Refrain From Judging Others Until You’ve Driven a Mile in Their Vehicle!

We are a judgmental lot, aren’t we?  We start with ourselves; most perfectionists are our own worst critic!  But then, we carry the judgments over to others, expecting them to meet the same high expectations we set for ourselves or pointing out where they fall short, like it might make us feel better about ourselves, particularly if they have criticized us.  Not a good step towards creating lasting relationships!

Instead, mindfully practicing releasing judgments makes more room for love and authentic connections.  I was reminded of that on Sunday when I had an opportunity to see firsthand how judgments are cloaked in our own perspective and that maybe the old adage of not judging someone’s thoughts, actions, or opinions until we’ve walked a mile in their shoes, or in my case, driven a mile in their vehicle, makes good sense.

My husband, Fred, and I had to deliver his Ford Expedition to a repair shop about 60 miles south of us; the plan was that I would follow him there and we’d come home together in my low to the ground, two-seat vehicle.  This errand didn’t have to be done on Sunday, but we both preferred that day.  However, on Sunday morning it was raining with the ominous prediction of heavy snow storms due later in the day.  I was reluctant but Fred told me if we left right then, we would be back before the bad weather reached our area.  We headed out with the Expedition in the lead.

After the first five miles, Fred called wondering if I wanted to turn around.  “The roads are fine, just wet.” he said in response to my 60 mile an hour speed.  We’ve only been married five years and I believe my husband is one of the most considerate people I know.  He would have turned around if I said I wanted to do that, but I realized that it was an old fear from an accident that was making me over cautious, so we pressed on.  I got my speed up to 70 miles/hr. and was feeling pretty good about processing that old fear when I noticed that the temperature was falling.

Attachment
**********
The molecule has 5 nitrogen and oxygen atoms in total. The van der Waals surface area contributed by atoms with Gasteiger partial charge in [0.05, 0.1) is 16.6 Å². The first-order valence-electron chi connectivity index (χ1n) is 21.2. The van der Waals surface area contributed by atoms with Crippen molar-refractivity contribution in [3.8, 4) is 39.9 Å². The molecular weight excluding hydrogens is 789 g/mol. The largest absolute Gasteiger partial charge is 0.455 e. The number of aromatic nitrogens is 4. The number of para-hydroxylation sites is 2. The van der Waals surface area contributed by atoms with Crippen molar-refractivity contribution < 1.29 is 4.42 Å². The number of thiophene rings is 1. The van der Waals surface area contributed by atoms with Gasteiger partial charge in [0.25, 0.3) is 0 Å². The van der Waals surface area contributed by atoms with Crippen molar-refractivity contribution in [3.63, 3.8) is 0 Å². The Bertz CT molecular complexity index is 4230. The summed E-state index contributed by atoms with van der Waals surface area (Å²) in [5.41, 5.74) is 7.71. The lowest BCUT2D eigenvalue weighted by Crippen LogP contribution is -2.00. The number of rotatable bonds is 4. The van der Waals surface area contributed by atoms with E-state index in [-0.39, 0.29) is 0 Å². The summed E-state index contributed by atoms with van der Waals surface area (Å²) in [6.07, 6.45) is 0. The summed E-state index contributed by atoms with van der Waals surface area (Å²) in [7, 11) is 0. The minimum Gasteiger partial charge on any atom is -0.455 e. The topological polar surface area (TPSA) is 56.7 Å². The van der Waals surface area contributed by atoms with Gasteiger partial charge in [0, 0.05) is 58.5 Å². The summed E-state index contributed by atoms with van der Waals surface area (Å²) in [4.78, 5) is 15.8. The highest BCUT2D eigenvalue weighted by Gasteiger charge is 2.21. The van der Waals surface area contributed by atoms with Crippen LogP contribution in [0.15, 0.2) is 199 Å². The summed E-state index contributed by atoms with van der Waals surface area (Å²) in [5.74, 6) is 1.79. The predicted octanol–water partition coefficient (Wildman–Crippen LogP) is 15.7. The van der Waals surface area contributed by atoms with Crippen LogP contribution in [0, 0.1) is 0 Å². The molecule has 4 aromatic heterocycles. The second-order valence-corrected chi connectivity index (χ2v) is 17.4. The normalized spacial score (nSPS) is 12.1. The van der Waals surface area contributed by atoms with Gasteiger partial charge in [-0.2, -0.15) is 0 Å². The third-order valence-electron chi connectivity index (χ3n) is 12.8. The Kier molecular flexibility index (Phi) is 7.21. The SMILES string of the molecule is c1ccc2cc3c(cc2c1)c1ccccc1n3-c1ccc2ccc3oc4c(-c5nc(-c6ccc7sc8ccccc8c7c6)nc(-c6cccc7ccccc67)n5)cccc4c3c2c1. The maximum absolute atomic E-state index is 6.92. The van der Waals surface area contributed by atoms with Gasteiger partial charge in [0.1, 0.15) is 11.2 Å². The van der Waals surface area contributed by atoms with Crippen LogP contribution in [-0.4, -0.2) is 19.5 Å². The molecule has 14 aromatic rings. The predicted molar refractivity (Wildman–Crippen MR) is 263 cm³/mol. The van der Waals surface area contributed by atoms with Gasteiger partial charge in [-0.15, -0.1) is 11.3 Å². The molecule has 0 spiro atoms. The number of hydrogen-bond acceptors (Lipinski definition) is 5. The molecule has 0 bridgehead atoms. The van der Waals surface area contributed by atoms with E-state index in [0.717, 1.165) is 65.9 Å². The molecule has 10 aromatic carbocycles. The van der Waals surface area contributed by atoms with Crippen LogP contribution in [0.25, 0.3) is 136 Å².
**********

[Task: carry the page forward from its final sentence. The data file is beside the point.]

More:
The temperature went from 38 degrees to 27 degrees in about ten miles and the rain turned to snow.  Then slush started accumulating on the road.  I took my speed back down to 60.  Then I saw it – a car in the ditch.  Then, another and another.  Fred called again to see how I was holding up.  He said “the roads are fine.”  I’d heard that earlier, but this time I said “OMG, are you crazy, there are cars in the ditches and my traction control has gone on twice!”  He offered to trade cars, but I was hesitant at first.  I know my car; I’m not used to driving his huge vehicle.  But then I heard the voice of my intuition saying to trade; we took the next exit to make the switch.

Your perspective and another’s perspective of the same experience will typically not be the same – you’re riding in a different vehicle (life). While making the exchange, I couldn’t believe how he kept saying that it wasn’t that bad out.  Cars in the ditch are a red flag for me that it’s bad out; how could he not feel the same way?  I judged him for not relating to the stress I was feeling and for being such a broken record about the roads being fine!

You can’t possibly know how another person is experiencing something until you drive a mile in their vehicle! It didn’t even take a mile for me to realize that driving the big kahuna vehicle was an entirely different experience than driving my car.  The roads weren’t that bad or so it seemed!  I felt stable and secure; no wonder Fred thought the roads were fine.  And guess what?  He never got the small car over 50 miles/hr. throughout the rest of the trip.  I figure he realized that the roads weren’t so fine about the same time as I realized they were!

Next time I judge someone for not seeing my point of view or not understanding where I’m coming from, I’m going to spend more time investigating their point of view.  I might decide to trade!

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